Follow Hansel and Gretel as they run away from their own story and into eight other scary fairy tales.
They'll encounter witches and warlocks, hunters with deadly aim, and bakers with ovens that are just right for baking children...
It may be frightening, but unlike those other fairy tales you know, these are true. (Summary from book)
My Review: A Tale Dark & Grimm is the story of Hansel and Gretel, deftly woven with several other tales from the Brothers Grimm. It is, as the title implies, disturbingly dark and deeply grim, but sprinkled with moments of fancy, wisdom, and wry humor.
This story begins with the line, "Once upon a time, fairy tales were awesome." I’ll have to admit, I kind of loved it right then and there, regardless of what was to come. The author goes on to explain that fairy tales used to be cool before people retold them and left out all the scary, bloody, awesome parts. He cautions parents to read this novel first, and begs, with tongue in cheek, that sensitive little ones leave the room. I don’t know about you, but there aren’t many kids I know who would put any book down after all that hullaballoo. I know my interest was piqued. Could a children’s book really be that bad?!
Yes. Yes, it can. It's not often that I have the opportunity to categorize a novel as children's fiction, fairytale and horror, but A Tale Dark & Grimm definitely fits the bill. Don't believe me? Okay, but just remember you asked for this (excerpt, pg 102-3, A Smile As Red as Blood):
"Dear Readers, I'm sorry for what follows.
He threw the girl on the oaken table, and from a nearby cupboard produced a filthy iron cage. Then he reached his hand into the girl's mouth until his arm was buried deep in her throat. Slowly, painfully, and with great struggle form the girl, he pulled forth a beautiful white dove. The dove fought the young man as he shoved it in the filthy cage and slammed the door shut.
The girl’s body was still.
Now you might want to close your eyes.
He lifted an ax that hung on the wall, and Gretel, peering through a gap between a filthy pot and a filthier pan, watched her handsome, wonderful, funny friend hack the girl's body into bits and toss each piece into the boiling cauldron. His blunt butcher's knife rose and fell, rose and fell. He licked the blood from his hands and sent piece after piece sailing into the pot.
Each piece, that is, save one.
On the girl's left hand there was a lovely golden ring, inlaid with rubies, red as rubies can be. He tried to remove the ring so that it would not ruin the stew, but it wouldn't come off. Finally in a rage, he hacked the finger clean off her hand and hurled it across the room. Gretel watched, dumbstruck, as it tumbled through the air, over the enormous pile of pots and pans that she was hiding bheind, and landed squarely in her lap, ring and all.
Somehow, she did not scream."
I tried to warn you. (It should be noted that when, in disbelief, I read that excerpt to my husband, he got a huge grin on his face, laughed, and said "Awesome!!! Fairy tales are cool again!" without any prompting from me whatsoever.) There are also multiple familial beheadings, a few grisly murders, and dragon-related carnage that will likely terrify your littlest children. I could go on, but I think you get the picture.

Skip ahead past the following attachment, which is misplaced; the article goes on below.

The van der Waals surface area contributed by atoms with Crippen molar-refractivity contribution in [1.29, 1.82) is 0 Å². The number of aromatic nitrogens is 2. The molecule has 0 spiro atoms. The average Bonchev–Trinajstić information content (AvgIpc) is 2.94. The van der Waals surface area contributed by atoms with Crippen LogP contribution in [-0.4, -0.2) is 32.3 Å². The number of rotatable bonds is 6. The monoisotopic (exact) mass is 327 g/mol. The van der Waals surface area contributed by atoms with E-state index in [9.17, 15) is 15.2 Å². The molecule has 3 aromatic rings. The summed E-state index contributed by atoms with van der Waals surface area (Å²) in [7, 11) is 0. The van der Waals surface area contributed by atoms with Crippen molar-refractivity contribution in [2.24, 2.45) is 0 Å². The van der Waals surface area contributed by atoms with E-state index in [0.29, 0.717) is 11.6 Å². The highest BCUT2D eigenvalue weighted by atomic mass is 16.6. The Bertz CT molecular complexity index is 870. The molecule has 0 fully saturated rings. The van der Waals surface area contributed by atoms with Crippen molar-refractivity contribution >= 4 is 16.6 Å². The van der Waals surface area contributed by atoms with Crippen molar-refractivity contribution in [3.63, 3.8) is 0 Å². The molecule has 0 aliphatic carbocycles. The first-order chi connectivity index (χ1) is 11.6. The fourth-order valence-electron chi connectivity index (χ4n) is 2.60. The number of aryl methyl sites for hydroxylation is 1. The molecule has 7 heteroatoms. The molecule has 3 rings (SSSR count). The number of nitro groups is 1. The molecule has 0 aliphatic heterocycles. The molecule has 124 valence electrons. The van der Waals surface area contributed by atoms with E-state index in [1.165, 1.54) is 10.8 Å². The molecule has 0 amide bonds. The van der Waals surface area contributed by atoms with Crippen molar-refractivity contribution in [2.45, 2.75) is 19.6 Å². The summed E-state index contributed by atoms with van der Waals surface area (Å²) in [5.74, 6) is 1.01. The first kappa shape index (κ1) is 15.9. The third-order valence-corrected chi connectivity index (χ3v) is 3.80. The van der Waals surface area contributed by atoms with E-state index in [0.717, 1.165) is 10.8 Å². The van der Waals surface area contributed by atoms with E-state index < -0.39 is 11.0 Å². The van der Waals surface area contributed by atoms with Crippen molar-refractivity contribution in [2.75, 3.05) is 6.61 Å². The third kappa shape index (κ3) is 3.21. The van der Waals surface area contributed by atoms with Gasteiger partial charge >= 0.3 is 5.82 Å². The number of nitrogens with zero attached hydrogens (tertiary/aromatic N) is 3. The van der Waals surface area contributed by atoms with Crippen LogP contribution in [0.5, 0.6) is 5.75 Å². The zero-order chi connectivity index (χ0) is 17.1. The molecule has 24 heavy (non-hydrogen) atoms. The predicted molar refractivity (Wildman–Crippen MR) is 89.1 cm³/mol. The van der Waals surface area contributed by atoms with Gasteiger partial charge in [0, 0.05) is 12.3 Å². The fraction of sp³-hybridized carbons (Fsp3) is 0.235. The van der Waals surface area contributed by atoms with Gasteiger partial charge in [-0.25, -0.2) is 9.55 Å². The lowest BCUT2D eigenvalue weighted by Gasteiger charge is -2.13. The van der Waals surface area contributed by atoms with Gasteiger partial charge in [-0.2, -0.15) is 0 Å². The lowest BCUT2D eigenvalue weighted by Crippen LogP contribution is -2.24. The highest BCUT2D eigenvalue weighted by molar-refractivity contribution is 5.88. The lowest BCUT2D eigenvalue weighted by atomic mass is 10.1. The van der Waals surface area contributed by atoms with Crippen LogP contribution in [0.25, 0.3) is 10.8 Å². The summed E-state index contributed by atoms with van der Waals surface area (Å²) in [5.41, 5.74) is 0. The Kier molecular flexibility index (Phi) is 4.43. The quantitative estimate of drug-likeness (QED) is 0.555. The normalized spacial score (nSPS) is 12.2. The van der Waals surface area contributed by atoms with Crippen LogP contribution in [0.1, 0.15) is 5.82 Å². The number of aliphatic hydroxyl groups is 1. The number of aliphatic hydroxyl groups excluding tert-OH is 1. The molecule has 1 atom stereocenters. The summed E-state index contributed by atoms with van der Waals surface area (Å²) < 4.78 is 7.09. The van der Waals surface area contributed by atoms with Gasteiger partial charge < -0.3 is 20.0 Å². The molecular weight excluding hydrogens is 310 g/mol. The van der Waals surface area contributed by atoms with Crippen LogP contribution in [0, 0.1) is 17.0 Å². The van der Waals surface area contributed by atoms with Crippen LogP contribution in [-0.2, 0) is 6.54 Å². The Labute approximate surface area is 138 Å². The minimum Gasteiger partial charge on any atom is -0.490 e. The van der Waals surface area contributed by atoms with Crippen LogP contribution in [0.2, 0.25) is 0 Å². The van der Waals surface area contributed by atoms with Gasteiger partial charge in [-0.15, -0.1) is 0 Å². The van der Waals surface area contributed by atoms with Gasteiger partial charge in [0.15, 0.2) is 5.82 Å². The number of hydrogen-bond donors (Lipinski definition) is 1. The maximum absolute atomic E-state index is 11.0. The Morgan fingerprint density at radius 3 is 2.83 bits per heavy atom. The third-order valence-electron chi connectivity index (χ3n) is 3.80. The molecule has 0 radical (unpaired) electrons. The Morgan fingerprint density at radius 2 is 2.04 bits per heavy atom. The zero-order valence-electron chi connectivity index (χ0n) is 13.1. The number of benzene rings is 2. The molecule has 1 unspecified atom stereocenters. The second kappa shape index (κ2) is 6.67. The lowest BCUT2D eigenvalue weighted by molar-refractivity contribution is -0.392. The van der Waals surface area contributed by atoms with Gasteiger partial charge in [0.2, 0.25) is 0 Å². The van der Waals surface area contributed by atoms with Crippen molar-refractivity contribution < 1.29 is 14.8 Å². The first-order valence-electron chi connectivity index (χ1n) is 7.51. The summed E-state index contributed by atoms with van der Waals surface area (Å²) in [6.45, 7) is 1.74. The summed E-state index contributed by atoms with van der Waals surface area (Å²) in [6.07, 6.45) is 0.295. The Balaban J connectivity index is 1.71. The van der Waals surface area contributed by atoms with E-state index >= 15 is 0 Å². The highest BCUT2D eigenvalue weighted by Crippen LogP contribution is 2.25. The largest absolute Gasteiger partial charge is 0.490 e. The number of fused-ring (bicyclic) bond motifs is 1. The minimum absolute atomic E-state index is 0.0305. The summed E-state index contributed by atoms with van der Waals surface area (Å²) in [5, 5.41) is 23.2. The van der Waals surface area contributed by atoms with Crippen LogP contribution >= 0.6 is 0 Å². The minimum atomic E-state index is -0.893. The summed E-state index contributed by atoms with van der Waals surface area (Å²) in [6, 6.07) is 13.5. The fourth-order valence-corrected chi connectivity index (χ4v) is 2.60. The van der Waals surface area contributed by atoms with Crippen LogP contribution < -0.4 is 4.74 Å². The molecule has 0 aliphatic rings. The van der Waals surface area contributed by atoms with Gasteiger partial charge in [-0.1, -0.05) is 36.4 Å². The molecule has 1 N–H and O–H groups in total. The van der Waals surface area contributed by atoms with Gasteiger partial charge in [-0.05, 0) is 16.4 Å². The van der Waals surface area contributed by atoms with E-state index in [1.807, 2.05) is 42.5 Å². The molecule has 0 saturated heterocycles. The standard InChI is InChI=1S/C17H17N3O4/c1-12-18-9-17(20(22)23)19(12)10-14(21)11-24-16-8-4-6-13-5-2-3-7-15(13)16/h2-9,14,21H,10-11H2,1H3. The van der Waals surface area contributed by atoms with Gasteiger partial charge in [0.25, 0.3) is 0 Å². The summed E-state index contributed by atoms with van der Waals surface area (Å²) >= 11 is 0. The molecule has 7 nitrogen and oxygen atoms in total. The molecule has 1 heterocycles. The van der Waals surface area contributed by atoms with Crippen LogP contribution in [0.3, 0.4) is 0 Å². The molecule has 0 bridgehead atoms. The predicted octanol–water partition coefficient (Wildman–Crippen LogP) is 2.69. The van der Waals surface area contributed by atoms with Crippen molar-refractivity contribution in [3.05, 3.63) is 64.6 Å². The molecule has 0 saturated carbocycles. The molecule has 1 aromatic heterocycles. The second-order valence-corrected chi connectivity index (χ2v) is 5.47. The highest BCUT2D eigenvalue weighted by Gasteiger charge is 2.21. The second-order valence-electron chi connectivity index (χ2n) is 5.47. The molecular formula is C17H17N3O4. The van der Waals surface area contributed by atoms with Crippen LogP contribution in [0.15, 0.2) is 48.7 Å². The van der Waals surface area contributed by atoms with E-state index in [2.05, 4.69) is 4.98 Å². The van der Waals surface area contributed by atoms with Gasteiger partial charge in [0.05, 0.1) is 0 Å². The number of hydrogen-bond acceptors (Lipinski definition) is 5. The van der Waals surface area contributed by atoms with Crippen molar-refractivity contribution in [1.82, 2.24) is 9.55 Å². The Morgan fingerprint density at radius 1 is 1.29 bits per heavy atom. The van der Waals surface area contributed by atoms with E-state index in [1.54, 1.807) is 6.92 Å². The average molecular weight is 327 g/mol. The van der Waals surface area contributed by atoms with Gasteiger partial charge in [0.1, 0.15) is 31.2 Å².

I know what you’re thinking: What the heck?!? In a children’s book?!?! I had a similar reaction – a kind of horror mixed with disbelief – and had to see what the author, Adam Gidwitz, had to say for himself. A quick internet search led me to his FAQ page and a few others, which helped soothe my ruffled feathers…somewhat. It explains the author’s beliefs regarding the appropriateness of fairy tale violence and the importance of helping our children choose books that suit their interests, personality, and emotional readiness. I’m not sure if I buy his entire argument, but it gave me something to think about.
My favorite aspect of A Tale Dark & Grimm is the delightfully amusing narrator prone to interjecting his own unique perspective into the story. I absolutely adored his voice and how it served to lighten the mood in all the right places. Just when a king kidnaps a golden princess he’d swoop in with:
"Now, my young readers, I know just what you're thinking. You're thinking, Hmmmm. Stealing a girl. That's an interesting way of winning her heart. Allow me to warn you now that, under any other circumstances, stealing a girl is about the worst way of winning her heart you could possibly cook up. But, because this happened long ago, in a faraway land, it seems to have worked."
Or after a particularly sad part he’d say “I will tell you, as I always tell myself, that things will get better. Much, much better. I promise. Just not yet.” And I loved it.
What I’m trying to say, in a twisty, convoluted sort of way, is that this book is hysterical, entertaining, and totally appropriate for the right reader. The best way to know if your child is ready to read a book like this is to do as the author instructs and read it first. Ordinarily that might be a mind-numbingly boring feat of reading, but I thoroughly enjoyed A Tale Dark & Grimm, and I think you will too. You just might not let your kid read it. Yet. Or ever.
My Rating: 4 Stars. I’d definitely recommend this book…just not to every reader.
For the sensitive reader: Loads of fairy tale violence. I recommend reading this book first before handing it off to your child.
Sum it up: A fascinating tale both dark and grim, but not without merit.